policy, namely, in Olympic in fee simple. The premium for the
policy amounted to $10,952.75.
Olympic eventually defaulted on the note and, in August
1986, filed for reorganization under Chapter 11 of the Bankruptcy
Code. In February 1987, the Bank learned of Johnson's fifty
percent interest in the Boniface property. The Bank brought this
action against Security Title and First American, claiming breach
of contract and negligent misrepresentation.
Instead of filing an answer, First American brought
suit against Johnson on behalf of the Bank. The complaint asked
the court to declare that Johnson's interest in the Boniface
property was subject to the terms and conditions of the deed of
trust. First American and Security Title then filed a motion to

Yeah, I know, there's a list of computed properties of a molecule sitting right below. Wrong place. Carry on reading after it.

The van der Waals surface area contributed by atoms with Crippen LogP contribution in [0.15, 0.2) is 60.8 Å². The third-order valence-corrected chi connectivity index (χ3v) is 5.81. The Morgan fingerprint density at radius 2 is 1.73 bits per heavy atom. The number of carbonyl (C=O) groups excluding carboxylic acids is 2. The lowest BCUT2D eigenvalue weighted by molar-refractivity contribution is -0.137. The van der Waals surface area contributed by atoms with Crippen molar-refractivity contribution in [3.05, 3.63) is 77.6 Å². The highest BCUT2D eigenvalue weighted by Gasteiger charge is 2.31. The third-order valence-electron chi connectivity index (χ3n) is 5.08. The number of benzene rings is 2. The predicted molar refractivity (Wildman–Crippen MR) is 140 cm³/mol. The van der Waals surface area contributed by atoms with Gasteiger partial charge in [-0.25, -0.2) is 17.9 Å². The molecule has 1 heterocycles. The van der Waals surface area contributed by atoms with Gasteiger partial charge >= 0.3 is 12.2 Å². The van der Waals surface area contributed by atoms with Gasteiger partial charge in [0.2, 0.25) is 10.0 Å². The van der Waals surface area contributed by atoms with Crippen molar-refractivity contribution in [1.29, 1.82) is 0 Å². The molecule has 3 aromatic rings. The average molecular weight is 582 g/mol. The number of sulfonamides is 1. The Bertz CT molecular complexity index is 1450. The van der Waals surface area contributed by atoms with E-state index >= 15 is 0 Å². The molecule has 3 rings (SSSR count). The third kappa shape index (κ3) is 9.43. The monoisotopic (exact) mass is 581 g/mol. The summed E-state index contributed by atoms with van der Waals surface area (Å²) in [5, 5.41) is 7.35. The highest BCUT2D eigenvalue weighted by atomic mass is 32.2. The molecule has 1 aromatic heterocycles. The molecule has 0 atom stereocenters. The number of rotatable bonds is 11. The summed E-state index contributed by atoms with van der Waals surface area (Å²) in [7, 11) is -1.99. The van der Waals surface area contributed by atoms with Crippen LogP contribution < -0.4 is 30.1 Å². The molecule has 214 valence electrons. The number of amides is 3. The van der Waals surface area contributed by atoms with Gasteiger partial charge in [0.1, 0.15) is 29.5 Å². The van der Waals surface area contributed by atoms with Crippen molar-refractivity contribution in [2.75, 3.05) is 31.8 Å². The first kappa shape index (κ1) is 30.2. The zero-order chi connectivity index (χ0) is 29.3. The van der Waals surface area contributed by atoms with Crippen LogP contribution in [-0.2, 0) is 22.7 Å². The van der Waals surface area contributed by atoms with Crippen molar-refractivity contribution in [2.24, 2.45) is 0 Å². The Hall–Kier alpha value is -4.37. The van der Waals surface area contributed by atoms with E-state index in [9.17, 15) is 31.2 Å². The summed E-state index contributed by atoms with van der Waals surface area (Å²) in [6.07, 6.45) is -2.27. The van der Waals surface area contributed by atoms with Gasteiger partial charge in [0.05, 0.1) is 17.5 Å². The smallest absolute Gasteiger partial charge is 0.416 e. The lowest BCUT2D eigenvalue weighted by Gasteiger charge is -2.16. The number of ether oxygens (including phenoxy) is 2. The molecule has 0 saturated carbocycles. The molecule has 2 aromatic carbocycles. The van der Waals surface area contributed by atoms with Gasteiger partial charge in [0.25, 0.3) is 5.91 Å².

dismiss the Bank's action, arguing that the Bank had not suffered
the harm necessary to state a claim for relief. Opposing this
motion, the Bank submitted the affidavit of its vice president,
Kathleen Brown, attesting to the Bank's damages.3
After hearing oral argument, the superior court found
that the Bank's negligence action failed to state a claim upon
which relief could be granted, and that the Bank's contract claim
was premature. The court issued an order granting the motion to
dismiss. A final judgment was entered from which the Bank now
All parties agree that appellees' motion to dismiss
must be treated as a motion for summary judgment because it
included matters outside the pleadings. In reviewing the trial
court's grant of a motion for summary judgment, we must